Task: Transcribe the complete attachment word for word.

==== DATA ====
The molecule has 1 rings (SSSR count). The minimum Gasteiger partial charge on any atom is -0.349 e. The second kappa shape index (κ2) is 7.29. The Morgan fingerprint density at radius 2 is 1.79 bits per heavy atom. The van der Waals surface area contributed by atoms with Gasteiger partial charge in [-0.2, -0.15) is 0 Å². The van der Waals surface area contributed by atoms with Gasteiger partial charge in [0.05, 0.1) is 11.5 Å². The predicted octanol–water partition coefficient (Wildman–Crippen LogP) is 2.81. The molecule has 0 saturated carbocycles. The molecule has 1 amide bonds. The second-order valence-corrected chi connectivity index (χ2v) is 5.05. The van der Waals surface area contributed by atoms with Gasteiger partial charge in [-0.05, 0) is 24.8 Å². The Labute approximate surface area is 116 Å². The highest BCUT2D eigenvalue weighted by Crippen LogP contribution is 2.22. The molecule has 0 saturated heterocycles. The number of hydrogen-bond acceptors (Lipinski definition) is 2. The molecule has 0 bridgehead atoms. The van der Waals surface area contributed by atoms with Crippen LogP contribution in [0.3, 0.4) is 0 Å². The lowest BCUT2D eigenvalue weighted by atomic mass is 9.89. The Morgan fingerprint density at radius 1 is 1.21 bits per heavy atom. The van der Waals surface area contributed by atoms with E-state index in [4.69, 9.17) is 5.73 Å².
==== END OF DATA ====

The molecule has 1 rings (SSSR count). The minimum Gasteiger partial charge on any atom is -0.349 e. The second kappa shape index (κ2) is 7.29. The Morgan fingerprint density at radius 2 is 1.79 bits per heavy atom. The van der Waals surface area contributed by atoms with Gasteiger partial charge in [-0.2, -0.15) is 0 Å². The van der Waals surface area contributed by atoms with Gasteiger partial charge in [0.05, 0.1) is 11.5 Å². The predicted octanol–water partition coefficient (Wildman–Crippen LogP) is 2.81. The molecule has 0 saturated carbocycles. The molecule has 1 amide bonds. The second-order valence-corrected chi connectivity index (χ2v) is 5.05. The van der Waals surface area contributed by atoms with Gasteiger partial charge in [-0.05, 0) is 24.8 Å². The Labute approximate surface area is 116 Å². The highest BCUT2D eigenvalue weighted by Crippen LogP contribution is 2.22. The molecule has 0 saturated heterocycles. The number of hydrogen-bond acceptors (Lipinski definition) is 2. The molecule has 0 bridgehead atoms. The van der Waals surface area contributed by atoms with Crippen LogP contribution in [0.3, 0.4) is 0 Å². The lowest BCUT2D eigenvalue weighted by atomic mass is 9.89. The Morgan fingerprint density at radius 1 is 1.21 bits per heavy atom. The van der Waals surface area contributed by atoms with E-state index in [4.69, 9.17) is 5.73 Å².